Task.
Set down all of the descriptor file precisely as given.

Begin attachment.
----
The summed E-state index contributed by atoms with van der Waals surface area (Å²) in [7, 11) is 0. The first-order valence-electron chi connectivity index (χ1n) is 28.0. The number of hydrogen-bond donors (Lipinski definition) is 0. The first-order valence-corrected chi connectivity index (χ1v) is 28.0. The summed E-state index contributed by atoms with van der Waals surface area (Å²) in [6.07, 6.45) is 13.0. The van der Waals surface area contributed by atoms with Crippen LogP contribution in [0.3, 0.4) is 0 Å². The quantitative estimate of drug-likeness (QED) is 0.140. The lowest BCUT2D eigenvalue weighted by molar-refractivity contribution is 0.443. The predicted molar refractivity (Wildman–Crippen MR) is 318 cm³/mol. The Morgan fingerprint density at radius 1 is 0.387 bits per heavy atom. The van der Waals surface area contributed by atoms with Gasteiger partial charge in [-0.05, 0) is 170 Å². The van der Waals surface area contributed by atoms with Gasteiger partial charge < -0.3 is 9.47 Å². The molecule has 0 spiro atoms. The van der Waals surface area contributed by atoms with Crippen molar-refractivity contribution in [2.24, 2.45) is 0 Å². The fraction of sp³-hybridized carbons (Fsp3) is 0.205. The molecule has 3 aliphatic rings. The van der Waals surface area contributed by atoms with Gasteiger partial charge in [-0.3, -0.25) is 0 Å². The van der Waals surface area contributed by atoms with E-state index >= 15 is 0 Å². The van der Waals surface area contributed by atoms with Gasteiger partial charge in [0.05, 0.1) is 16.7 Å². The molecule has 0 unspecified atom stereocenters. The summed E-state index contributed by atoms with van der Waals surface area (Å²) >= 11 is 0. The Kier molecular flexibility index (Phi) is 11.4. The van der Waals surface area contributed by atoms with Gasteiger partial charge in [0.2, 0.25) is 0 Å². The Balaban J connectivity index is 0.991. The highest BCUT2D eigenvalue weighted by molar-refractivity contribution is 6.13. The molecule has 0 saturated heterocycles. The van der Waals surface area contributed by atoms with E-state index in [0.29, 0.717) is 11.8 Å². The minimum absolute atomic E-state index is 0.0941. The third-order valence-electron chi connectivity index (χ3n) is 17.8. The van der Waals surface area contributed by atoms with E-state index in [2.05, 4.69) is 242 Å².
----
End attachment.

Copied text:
The summed E-state index contributed by atoms with van der Waals surface area (Å²) in [7, 11) is 0. The first-order valence-electron chi connectivity index (χ1n) is 28.0. The number of hydrogen-bond donors (Lipinski definition) is 0. The first-order valence-corrected chi connectivity index (χ1v) is 28.0. The summed E-state index contributed by atoms with van der Waals surface area (Å²) in [6.07, 6.45) is 13.0. The van der Waals surface area contributed by atoms with Crippen LogP contribution in [0.3, 0.4) is 0 Å². The quantitative estimate of drug-likeness (QED) is 0.140. The lowest BCUT2D eigenvalue weighted by molar-refractivity contribution is 0.443. The predicted molar refractivity (Wildman–Crippen MR) is 318 cm³/mol. The Morgan fingerprint density at radius 1 is 0.387 bits per heavy atom. The van der Waals surface area contributed by atoms with Gasteiger partial charge in [-0.05, 0) is 170 Å². The van der Waals surface area contributed by atoms with Gasteiger partial charge < -0.3 is 9.47 Å². The molecule has 0 spiro atoms. The van der Waals surface area contributed by atoms with Crippen molar-refractivity contribution in [2.24, 2.45) is 0 Å². The fraction of sp³-hybridized carbons (Fsp3) is 0.205. The molecule has 3 aliphatic rings. The van der Waals surface area contributed by atoms with Gasteiger partial charge in [-0.3, -0.25) is 0 Å². The van der Waals surface area contributed by atoms with E-state index >= 15 is 0 Å². The van der Waals surface area contributed by atoms with Gasteiger partial charge in [0.05, 0.1) is 16.7 Å². The molecule has 0 unspecified atom stereocenters. The summed E-state index contributed by atoms with van der Waals surface area (Å²) >= 11 is 0. The Kier molecular flexibility index (Phi) is 11.4. The van der Waals surface area contributed by atoms with Gasteiger partial charge in [0.2, 0.25) is 0 Å². The Balaban J connectivity index is 0.991. The highest BCUT2D eigenvalue weighted by molar-refractivity contribution is 6.13. The molecule has 0 saturated heterocycles. The van der Waals surface area contributed by atoms with E-state index in [0.29, 0.717) is 11.8 Å². The minimum absolute atomic E-state index is 0.0941. The third-order valence-electron chi connectivity index (χ3n) is 17.8. The van der Waals surface area contributed by atoms with E-state index in [2.05, 4.69) is 242 Å².